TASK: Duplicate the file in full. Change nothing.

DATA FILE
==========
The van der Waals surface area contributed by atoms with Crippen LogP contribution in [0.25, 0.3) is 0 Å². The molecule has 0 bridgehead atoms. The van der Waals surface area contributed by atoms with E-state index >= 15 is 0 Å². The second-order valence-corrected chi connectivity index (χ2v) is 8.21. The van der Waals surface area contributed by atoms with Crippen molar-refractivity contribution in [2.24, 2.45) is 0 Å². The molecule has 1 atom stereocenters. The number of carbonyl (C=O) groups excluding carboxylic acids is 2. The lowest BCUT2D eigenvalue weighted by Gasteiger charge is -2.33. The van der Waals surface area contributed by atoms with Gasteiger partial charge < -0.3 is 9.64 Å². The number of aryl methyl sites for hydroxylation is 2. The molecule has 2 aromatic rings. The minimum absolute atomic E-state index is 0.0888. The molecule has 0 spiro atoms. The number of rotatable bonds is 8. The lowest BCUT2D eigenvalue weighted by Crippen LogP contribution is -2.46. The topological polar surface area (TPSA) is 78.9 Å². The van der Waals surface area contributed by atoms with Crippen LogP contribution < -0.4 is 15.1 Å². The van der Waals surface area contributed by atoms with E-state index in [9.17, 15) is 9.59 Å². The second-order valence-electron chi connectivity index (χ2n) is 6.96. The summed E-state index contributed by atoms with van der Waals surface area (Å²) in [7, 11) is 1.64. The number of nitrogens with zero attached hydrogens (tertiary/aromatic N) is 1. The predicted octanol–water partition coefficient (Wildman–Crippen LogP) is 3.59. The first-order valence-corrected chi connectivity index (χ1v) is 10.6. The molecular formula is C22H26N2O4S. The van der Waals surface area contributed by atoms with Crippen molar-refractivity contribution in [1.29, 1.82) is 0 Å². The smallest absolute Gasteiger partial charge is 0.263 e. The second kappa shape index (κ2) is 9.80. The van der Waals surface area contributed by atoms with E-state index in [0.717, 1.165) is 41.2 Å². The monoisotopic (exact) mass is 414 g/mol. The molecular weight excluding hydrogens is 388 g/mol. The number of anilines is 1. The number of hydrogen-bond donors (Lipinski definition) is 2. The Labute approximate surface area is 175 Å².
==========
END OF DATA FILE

The van der Waals surface area contributed by atoms with Crippen LogP contribution in [0.25, 0.3) is 0 Å². The molecule has 0 bridgehead atoms. The van der Waals surface area contributed by atoms with E-state index >= 15 is 0 Å². The second-order valence-corrected chi connectivity index (χ2v) is 8.21. The van der Waals surface area contributed by atoms with Crippen molar-refractivity contribution in [2.24, 2.45) is 0 Å². The molecule has 1 atom stereocenters. The number of carbonyl (C=O) groups excluding carboxylic acids is 2. The lowest BCUT2D eigenvalue weighted by Gasteiger charge is -2.33. The van der Waals surface area contributed by atoms with Gasteiger partial charge < -0.3 is 9.64 Å². The number of aryl methyl sites for hydroxylation is 2. The molecule has 2 aromatic rings. The minimum absolute atomic E-state index is 0.0888. The molecule has 0 spiro atoms. The number of rotatable bonds is 8. The lowest BCUT2D eigenvalue weighted by Crippen LogP contribution is -2.46. The topological polar surface area (TPSA) is 78.9 Å². The van der Waals surface area contributed by atoms with Crippen LogP contribution < -0.4 is 15.1 Å². The van der Waals surface area contributed by atoms with E-state index in [9.17, 15) is 9.59 Å². The second-order valence-electron chi connectivity index (χ2n) is 6.96. The summed E-state index contributed by atoms with van der Waals surface area (Å²) in [7, 11) is 1.64. The number of nitrogens with zero attached hydrogens (tertiary/aromatic N) is 1. The predicted octanol–water partition coefficient (Wildman–Crippen LogP) is 3.59. The first-order valence-corrected chi connectivity index (χ1v) is 10.6. The molecular formula is C22H26N2O4S. The van der Waals surface area contributed by atoms with Crippen molar-refractivity contribution in [1.29, 1.82) is 0 Å². The smallest absolute Gasteiger partial charge is 0.263 e. The second kappa shape index (κ2) is 9.80. The van der Waals surface area contributed by atoms with E-state index in [0.717, 1.165) is 41.2 Å². The monoisotopic (exact) mass is 414 g/mol. The molecular weight excluding hydrogens is 388 g/mol. The number of anilines is 1. The number of hydrogen-bond donors (Lipinski definition) is 2. The Labute approximate surface area is 175 Å².